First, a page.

• Gonioscopy determines the features of the structure of the corner of the eye.
  • Optical coherence tomography of the retina and optic nerve provides data on the density and changes.

The American Academy of Ophthalmology recommends an eye tonometry every 5-10 years up to the age of 40, every 2-4 years at the age of 40 to 54, and every 1-3 years for persons over 65.

Eye specialists examine the optic disc and visual fields to determine the glaucoma stage:

  • Stage 1 is initial. Normal fields of vision are preserved, or minimal defects are observed.
  • Stage 2 is the development of glaucoma. Again, the visual field narrows and the optic disc's initial changes are noticeable.
  • Stage 3 means progression. The narrowing of the visual field strengthens.
  • Stage 4 is final. Vision is partially preserved, or its loss appears.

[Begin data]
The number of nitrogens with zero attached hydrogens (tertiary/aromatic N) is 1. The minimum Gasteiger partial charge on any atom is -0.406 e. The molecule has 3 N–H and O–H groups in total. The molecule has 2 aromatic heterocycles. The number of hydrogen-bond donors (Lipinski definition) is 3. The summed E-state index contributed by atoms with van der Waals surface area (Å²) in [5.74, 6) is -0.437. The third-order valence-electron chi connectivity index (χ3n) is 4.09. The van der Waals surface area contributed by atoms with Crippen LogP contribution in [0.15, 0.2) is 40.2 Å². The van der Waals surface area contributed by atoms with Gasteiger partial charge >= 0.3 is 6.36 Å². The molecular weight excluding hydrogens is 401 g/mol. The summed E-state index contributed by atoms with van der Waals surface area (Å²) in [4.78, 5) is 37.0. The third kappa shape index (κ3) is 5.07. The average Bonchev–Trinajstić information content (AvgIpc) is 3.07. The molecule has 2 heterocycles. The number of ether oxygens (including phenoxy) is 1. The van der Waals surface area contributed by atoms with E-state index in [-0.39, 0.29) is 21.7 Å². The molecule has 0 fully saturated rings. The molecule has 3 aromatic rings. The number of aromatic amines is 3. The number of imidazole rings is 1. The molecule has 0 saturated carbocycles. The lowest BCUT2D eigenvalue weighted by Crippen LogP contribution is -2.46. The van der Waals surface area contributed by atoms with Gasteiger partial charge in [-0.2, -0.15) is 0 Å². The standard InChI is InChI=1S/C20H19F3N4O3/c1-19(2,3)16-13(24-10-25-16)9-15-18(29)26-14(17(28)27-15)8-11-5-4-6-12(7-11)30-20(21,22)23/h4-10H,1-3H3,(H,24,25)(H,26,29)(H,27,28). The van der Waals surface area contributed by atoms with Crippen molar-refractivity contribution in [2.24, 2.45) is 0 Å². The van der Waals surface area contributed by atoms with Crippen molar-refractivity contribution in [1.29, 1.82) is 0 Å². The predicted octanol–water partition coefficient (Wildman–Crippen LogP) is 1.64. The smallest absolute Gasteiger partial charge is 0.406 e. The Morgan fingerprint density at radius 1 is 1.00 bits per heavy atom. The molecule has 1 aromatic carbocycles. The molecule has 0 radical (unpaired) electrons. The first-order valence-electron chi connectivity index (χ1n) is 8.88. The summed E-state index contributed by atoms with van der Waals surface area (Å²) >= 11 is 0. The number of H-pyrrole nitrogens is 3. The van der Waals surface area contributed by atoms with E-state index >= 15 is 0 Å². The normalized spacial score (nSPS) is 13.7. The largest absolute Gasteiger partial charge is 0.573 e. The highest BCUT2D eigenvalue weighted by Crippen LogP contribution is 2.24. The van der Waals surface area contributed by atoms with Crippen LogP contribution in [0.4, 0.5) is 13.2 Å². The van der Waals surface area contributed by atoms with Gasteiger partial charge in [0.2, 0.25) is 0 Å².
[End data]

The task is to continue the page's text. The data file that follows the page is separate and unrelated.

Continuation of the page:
Timely and systematic examination by an ophthalmologist for prevention and treatment of glaucoma allows one to avoid or stop the progression. Thanks to this, doctors can save your vision and improve your quality of life. Glaucoma screening programs, which are regularly held in eye clinics, make it possible to detect the disease in time and help preserve vision.

Show more

Glaucoma treatment

Glaucoma is a chronic progressive disease. It means that the symptoms will continue to advance without treatment and end in blindness. However, the early appointment of the correct treatment can stop glaucoma progression for a long time and preserve the ability to work.

The goal of treatment for chronic open-angle glaucoma is to slow the optic nerve atrophy. The most common method is eye drops: beta blockers, prostaglandins, alpha agonists, carbonic anhydrase inhibitors and cholinergic. If the doctor has prescribed eye drops, they must be used regularly, without interruptions.